# Plotting data with exponentials

I have some data with 19000 sublists such as :

{"   7.9080000e+01   1.9283193e+04"}

Where the first number is the value for variable A and the second for variable B.

All my attempts to transform this format have failed so far. I think my best guess was using ToExpression unsuccessfully.

How can I transform such lists to a "plottable" format by

• Changing the String format ?
• Computing the e ?
• Import the data differently ?
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How did you import this data? Import supports this (very common) number format: ImportString["12e3", "Table"] – Szabolcs Jan 24 '12 at 16:29
Can you test Andy Ross and Mr Wizard solutions on your real world problem and see which is faster and post? – Mike Honeychurch Jan 24 '12 at 22:18

You should be able to use ReadList on the string contents of each sublist. Here I'm just creating a small list containing three elements identical to the one you provided. The result can be plotted using ListPlot for example.

In[20]:= in = {{"   7.9080000e+01   1.9283193e+04"},
{"   7.9080000e+01   1.9283193e+04"},
{"   7.9080000e+01   1.9283193e+04"}};

Out[22]= {{79.08, 19283.2}, {79.08, 19283.2}, {79.08, 19283.2}}

EDIT:

Due to the comments I should point out that this Table is going to produce an array that is not packed. This means that the evaluator isn't aware ahead of time that all of the values are a particular type (namely real in this case) and so it is going to lean toward more general methods and is going to consume more memory to store the table.

As the documentation for DeveloperToPackedArray points out, using DeveloperToPackedArray will not change results generated by Mathematica, but can enhance speed of execution and reduce memory usage.

In order to pack the result we can simply use ruebenko's suggestion placing DeveloperToPackedArray@ in front of our Table.

TESTING EDIT:

I decided to test whether ImportString proposed by Mr. Wizard or the ReadList approach might be faster. In fairness I separated the ExportString out presuming that the string would already be saved somewhere for importing. It appears that ReadList is much faster at least for the fabricated example I've created here. I'd be curious to see if this is true for 500's data.

In[21]:= data = Table["   7.9080000e+01   1.9283193e+04", {5000}];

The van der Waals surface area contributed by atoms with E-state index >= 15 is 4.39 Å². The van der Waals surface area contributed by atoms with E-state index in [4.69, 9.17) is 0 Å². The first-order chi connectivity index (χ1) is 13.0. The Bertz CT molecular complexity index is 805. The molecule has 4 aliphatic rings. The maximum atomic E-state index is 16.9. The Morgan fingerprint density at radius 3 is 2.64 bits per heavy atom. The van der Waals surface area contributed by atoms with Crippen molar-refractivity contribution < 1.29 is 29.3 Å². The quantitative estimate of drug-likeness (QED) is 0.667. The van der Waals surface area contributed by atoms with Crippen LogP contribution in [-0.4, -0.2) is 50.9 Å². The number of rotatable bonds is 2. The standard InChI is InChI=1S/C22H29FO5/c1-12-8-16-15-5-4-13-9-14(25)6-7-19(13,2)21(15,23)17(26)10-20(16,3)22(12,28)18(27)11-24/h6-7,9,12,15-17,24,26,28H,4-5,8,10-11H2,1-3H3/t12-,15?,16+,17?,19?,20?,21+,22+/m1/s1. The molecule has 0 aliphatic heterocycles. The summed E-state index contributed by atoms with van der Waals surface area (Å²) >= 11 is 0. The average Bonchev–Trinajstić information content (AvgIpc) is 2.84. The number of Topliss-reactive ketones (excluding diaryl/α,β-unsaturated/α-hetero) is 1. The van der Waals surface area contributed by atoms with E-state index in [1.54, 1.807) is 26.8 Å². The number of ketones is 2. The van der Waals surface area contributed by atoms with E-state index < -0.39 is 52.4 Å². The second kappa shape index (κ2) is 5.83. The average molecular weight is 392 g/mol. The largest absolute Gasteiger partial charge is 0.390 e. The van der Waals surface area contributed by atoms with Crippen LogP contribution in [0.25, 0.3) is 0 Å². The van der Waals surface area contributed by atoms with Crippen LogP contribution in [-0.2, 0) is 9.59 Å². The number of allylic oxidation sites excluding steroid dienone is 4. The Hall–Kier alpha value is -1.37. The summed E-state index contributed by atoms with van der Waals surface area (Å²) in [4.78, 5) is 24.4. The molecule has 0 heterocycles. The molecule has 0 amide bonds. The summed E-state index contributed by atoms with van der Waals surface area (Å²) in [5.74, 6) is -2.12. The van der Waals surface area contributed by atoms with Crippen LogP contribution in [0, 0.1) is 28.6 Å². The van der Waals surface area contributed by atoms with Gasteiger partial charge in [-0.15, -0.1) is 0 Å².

In[22]:= Export["numbers.txt", data];

"Plaintext"], Record], 1];

, {i, in}]); // AbsoluteTiming

Out[24]= {0.0780015, Null}

In[25]:= str = ExportString[in, "Table"];

In[26]:= (mrwiz = ImportString[str, "Table"]); // AbsoluteTiming

Out[26]= {4.1340795, Null}

In[27]:= andyr === mrwiz

Out[27]= True

I should also point out that this comparison is only fair if we assume that the data is already in memory. If not, the cost for Importing should be factored in to the ReadList approach.

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You may want to add a couple of DeveloperToPackedArray@ in front of ReadList and Table. – user21 Jan 24 '12 at 16:37
@ruebenko, true. But, why would a novice want to do that? – rcollyer Jan 24 '12 at 18:14
@ruebenko, I was trying to get you to explain what a packed array is and does for you. – rcollyer Jan 24 '12 at 18:54
@rcollyer, misunderstood that. The reason is that the OP would possibly benefit from less memory being consumed and a possibly speedier consumption of subsequent commands. – user21 Jan 24 '12 at 20:04
@Mr.Wizard this question came up recently for me when dealing with a custom file format of mine. With out knowing the length of the data section (an oversight in the format :P), it is often easier to read each line in as a string and process from there. So, it isn't necessarily a one time problem, unfortunately. – rcollyer Apr 14 '12 at 16:33

As Szabolcs points out, this may be imported by Import. Here's one way to discover this: assign expr = " 7.9080000e+01 1.9283193e+04", then use ImportString on it with all possible import formats, discard those that return $Failed, and look at the results: Grid[ DeleteCases[ Quiet[{#, ImportString[expr, #]}] & /@$ImportFormats,
x_List /; (Last[x] == $Failed) ], Frame -> All ] (you need Quiet because many of the$ImportFormats choke on this string). This produces a long table, in which one finds this (somewhere in the middle):

So Import[file,"Table"] will probably work.

That I found this was easier than finding this information in the documentation is interesting!

-

I echo Szabolcs's comment that you should probably have done this on acquisition, but now you could use this:

dat = {
{"   7.9080000e+01   1.9283193e+04"},
{"   7.9080000e+01   1.9283193e+04"},
{"   7.9080000e+01   1.9283193e+04"}
};

ImportString@ExportString[dat, "Table"]
{{79.08, 19283.2}, {79.08, 19283.2}, {79.08, 19283.2}}
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I interpreted the question as "which import format should I have used?" (which you do in fact answer) – acl Jan 24 '12 at 16:40
@acl, and that was actually a better question :-) Makes everything easier ! – 500 Jan 24 '12 at 16:59
@Mr Wizard thank You, While, as suggested, i am now acting on acquisition. ImportString@ExportString is really cool ! – 500 Jan 25 '12 at 7:34
@acl I answered the actual question, which I believe was asking for a quick fix to the immediate problem. – Mr.Wizard Jan 25 '12 at 10:54